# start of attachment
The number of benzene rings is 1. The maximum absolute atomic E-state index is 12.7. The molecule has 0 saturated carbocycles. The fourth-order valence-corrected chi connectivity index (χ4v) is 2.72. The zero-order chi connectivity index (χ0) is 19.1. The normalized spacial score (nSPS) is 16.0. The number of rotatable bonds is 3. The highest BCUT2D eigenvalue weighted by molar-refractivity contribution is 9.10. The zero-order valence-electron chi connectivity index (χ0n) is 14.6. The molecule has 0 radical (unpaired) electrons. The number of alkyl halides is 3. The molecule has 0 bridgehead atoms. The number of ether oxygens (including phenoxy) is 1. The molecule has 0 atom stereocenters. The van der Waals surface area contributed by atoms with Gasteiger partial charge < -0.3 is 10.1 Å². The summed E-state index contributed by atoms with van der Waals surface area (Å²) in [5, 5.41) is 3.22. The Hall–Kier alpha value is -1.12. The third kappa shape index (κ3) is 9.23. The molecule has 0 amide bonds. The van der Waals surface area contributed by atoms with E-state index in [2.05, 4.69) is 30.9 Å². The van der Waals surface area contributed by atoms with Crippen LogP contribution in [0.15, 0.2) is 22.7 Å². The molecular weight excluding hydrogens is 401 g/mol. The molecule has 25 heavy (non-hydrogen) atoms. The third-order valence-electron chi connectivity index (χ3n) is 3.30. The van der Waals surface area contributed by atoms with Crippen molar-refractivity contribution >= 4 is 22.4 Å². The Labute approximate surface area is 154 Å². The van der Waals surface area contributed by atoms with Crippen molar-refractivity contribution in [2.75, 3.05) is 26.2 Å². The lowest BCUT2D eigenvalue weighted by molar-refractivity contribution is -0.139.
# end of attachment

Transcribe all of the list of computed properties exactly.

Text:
The number of benzene rings is 1. The maximum absolute atomic E-state index is 12.7. The molecule has 0 saturated carbocycles. The fourth-order valence-corrected chi connectivity index (χ4v) is 2.72. The zero-order chi connectivity index (χ0) is 19.1. The normalized spacial score (nSPS) is 16.0. The number of rotatable bonds is 3. The highest BCUT2D eigenvalue weighted by molar-refractivity contribution is 9.10. The zero-order valence-electron chi connectivity index (χ0n) is 14.6. The molecule has 0 radical (unpaired) electrons. The number of alkyl halides is 3. The molecule has 0 bridgehead atoms. The number of ether oxygens (including phenoxy) is 1. The molecule has 0 atom stereocenters. The van der Waals surface area contributed by atoms with Gasteiger partial charge < -0.3 is 10.1 Å². The summed E-state index contributed by atoms with van der Waals surface area (Å²) in [5, 5.41) is 3.22. The Hall–Kier alpha value is -1.12. The third kappa shape index (κ3) is 9.23. The molecule has 0 amide bonds. The van der Waals surface area contributed by atoms with E-state index in [2.05, 4.69) is 30.9 Å². The van der Waals surface area contributed by atoms with Crippen LogP contribution in [0.15, 0.2) is 22.7 Å². The molecular weight excluding hydrogens is 401 g/mol. The molecule has 25 heavy (non-hydrogen) atoms. The third-order valence-electron chi connectivity index (χ3n) is 3.30. The van der Waals surface area contributed by atoms with Crippen molar-refractivity contribution >= 4 is 22.4 Å². The Labute approximate surface area is 154 Å². The van der Waals surface area contributed by atoms with Crippen molar-refractivity contribution in [2.75, 3.05) is 26.2 Å². The lowest BCUT2D eigenvalue weighted by molar-refractivity contribution is -0.139.